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South Coast coach Rob Moran to visit Mongolia to promote cricket

Rob Moran is aware that he’s facing a unique challenge by attempting to promote the growth of cricket in Mongolia. Rob Moran.

Therefore, establishing a “long, long-term plan” has been necessary. “It’s in its infancy over there,” he said. “Their aim is to have a one-day team, and they want to get into the one-day World Cup within 50 years.

“When you’re introducing a new sport into a country which has never seen it before, you have to be realistic and aim long-term.”

Kangaroo Valley’s Mr Moran was recently appointed as a volunteer cricket coach/mentor for the Mongolia Amateur Cricket Association. The position is for a duration of about four months, commencing in July.

Mr Moran is a woodwork/food tech/metal tech/construction teacher at Chevalier College.Aside from coaching school cricket, Mr Moran is a member of the Bowral Cricket Club. Mr Moran is also a former aid worker, volunteering in Kenya, Nepal and Samoa.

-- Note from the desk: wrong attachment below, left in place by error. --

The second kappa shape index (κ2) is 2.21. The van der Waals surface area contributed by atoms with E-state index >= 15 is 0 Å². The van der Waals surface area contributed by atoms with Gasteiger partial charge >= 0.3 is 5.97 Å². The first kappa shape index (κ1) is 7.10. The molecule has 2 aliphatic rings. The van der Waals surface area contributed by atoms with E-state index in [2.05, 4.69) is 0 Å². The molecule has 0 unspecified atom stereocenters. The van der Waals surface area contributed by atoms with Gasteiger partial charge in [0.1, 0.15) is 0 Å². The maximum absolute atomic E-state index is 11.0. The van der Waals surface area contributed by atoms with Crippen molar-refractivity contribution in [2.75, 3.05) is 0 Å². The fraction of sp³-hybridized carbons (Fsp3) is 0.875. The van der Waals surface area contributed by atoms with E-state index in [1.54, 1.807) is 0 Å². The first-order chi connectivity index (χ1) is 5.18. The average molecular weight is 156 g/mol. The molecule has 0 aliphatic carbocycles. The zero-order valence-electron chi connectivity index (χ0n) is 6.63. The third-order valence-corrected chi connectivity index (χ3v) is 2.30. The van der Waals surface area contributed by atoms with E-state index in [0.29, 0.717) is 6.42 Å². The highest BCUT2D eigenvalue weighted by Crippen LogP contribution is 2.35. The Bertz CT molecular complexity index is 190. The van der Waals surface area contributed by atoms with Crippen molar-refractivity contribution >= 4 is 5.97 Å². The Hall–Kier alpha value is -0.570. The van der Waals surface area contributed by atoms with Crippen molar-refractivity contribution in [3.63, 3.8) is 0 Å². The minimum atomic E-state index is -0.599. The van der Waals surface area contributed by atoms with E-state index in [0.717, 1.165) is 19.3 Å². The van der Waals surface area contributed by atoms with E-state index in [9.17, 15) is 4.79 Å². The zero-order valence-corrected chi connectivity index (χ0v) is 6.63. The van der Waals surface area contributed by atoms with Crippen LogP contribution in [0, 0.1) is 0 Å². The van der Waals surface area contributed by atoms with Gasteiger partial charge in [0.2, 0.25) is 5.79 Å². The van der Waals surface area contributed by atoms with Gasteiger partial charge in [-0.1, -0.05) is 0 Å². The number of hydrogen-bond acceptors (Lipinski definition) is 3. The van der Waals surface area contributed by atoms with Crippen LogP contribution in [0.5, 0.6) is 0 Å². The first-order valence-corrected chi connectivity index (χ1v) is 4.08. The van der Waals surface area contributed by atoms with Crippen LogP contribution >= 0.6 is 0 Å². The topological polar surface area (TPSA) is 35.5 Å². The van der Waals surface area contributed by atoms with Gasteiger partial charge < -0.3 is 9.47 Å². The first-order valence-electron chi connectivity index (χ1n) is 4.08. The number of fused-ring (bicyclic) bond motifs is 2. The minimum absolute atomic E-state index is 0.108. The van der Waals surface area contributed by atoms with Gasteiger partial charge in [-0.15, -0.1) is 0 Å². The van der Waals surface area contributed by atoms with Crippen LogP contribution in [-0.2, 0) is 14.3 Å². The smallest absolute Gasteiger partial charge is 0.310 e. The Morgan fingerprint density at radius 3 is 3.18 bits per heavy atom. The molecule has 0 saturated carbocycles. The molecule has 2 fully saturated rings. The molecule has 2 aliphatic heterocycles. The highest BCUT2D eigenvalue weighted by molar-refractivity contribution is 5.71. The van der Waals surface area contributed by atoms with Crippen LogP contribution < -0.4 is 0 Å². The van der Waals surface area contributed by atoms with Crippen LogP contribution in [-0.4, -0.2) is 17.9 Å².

This will be his first trip to Mongolia. His new role is part of the federal government’s Australian Volunteers for International Development program.

“I have been asked to mentor and train cricket coaches, endorse cricket to the wider Mongolian community, implement a getting to know cricket program into schools in Mongolia, and launch a digital media profile,” the 51-year-old said.

Mr Moran said cricket’s presence in Mongolia stemmed from Battulga Gombo.“He came to Australia to study, and he fell in love with cricket while he was here,” Mr Moran said.“He went back to Mongolia and started to try and establish it, so he got in touch with Australian and British expats in Mongolia.

“They petitioned the government and within a national park they’ve been given a cricket ground, called the Mongolian Friendship Cricket Ground. “It’s just outside Ulaanbaatar, the capital.“They’ve put an AstroTurf pitch there, and they have some cricket nets there at the ground.”

Mr Moran admitted that “the standard is not brilliant and I’ve got a lot to do”.

“We’ll be taking it into schools as a development, so the kids can get a taste of it,” he said.

“When I’m 100 and they make the Cricket World Cup, I can die happy,” he joked.

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